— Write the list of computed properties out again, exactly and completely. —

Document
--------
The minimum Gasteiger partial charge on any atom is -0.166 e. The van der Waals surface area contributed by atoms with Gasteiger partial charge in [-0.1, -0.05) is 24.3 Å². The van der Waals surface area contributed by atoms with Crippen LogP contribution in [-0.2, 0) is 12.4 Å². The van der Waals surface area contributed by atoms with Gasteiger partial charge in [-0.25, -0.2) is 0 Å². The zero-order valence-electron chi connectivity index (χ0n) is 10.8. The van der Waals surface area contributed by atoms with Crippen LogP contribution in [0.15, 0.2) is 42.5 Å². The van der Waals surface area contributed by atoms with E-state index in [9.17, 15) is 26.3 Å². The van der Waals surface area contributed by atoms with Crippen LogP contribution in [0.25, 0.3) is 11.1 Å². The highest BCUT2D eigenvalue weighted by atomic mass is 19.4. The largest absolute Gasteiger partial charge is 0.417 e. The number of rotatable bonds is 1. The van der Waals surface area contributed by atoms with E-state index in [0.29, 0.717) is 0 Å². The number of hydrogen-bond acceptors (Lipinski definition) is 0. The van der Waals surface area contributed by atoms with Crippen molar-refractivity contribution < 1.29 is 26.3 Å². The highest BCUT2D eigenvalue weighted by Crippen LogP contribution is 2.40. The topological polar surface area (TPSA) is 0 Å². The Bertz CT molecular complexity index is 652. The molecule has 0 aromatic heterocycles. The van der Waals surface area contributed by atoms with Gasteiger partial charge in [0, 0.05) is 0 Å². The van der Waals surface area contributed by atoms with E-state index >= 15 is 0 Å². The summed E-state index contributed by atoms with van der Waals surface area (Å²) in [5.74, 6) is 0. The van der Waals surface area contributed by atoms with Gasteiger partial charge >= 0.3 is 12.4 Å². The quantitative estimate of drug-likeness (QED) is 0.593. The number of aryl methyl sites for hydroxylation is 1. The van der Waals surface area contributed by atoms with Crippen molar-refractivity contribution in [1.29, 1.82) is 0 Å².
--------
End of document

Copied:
The minimum Gasteiger partial charge on any atom is -0.166 e. The van der Waals surface area contributed by atoms with Gasteiger partial charge in [-0.1, -0.05) is 24.3 Å². The van der Waals surface area contributed by atoms with Crippen LogP contribution in [-0.2, 0) is 12.4 Å². The van der Waals surface area contributed by atoms with Gasteiger partial charge in [-0.25, -0.2) is 0 Å². The zero-order valence-electron chi connectivity index (χ0n) is 10.8. The van der Waals surface area contributed by atoms with Crippen LogP contribution in [0.15, 0.2) is 42.5 Å². The van der Waals surface area contributed by atoms with E-state index in [9.17, 15) is 26.3 Å². The van der Waals surface area contributed by atoms with Crippen LogP contribution in [0.25, 0.3) is 11.1 Å². The highest BCUT2D eigenvalue weighted by atomic mass is 19.4. The largest absolute Gasteiger partial charge is 0.417 e. The number of rotatable bonds is 1. The van der Waals surface area contributed by atoms with E-state index in [0.29, 0.717) is 0 Å². The number of hydrogen-bond acceptors (Lipinski definition) is 0. The van der Waals surface area contributed by atoms with Crippen molar-refractivity contribution < 1.29 is 26.3 Å². The highest BCUT2D eigenvalue weighted by Crippen LogP contribution is 2.40. The topological polar surface area (TPSA) is 0 Å². The Bertz CT molecular complexity index is 652. The molecule has 0 aromatic heterocycles. The van der Waals surface area contributed by atoms with Gasteiger partial charge in [0, 0.05) is 0 Å². The van der Waals surface area contributed by atoms with E-state index >= 15 is 0 Å². The summed E-state index contributed by atoms with van der Waals surface area (Å²) in [5.74, 6) is 0. The van der Waals surface area contributed by atoms with Gasteiger partial charge >= 0.3 is 12.4 Å². The quantitative estimate of drug-likeness (QED) is 0.593. The number of aryl methyl sites for hydroxylation is 1. The van der Waals surface area contributed by atoms with Crippen molar-refractivity contribution in [1.29, 1.82) is 0 Å².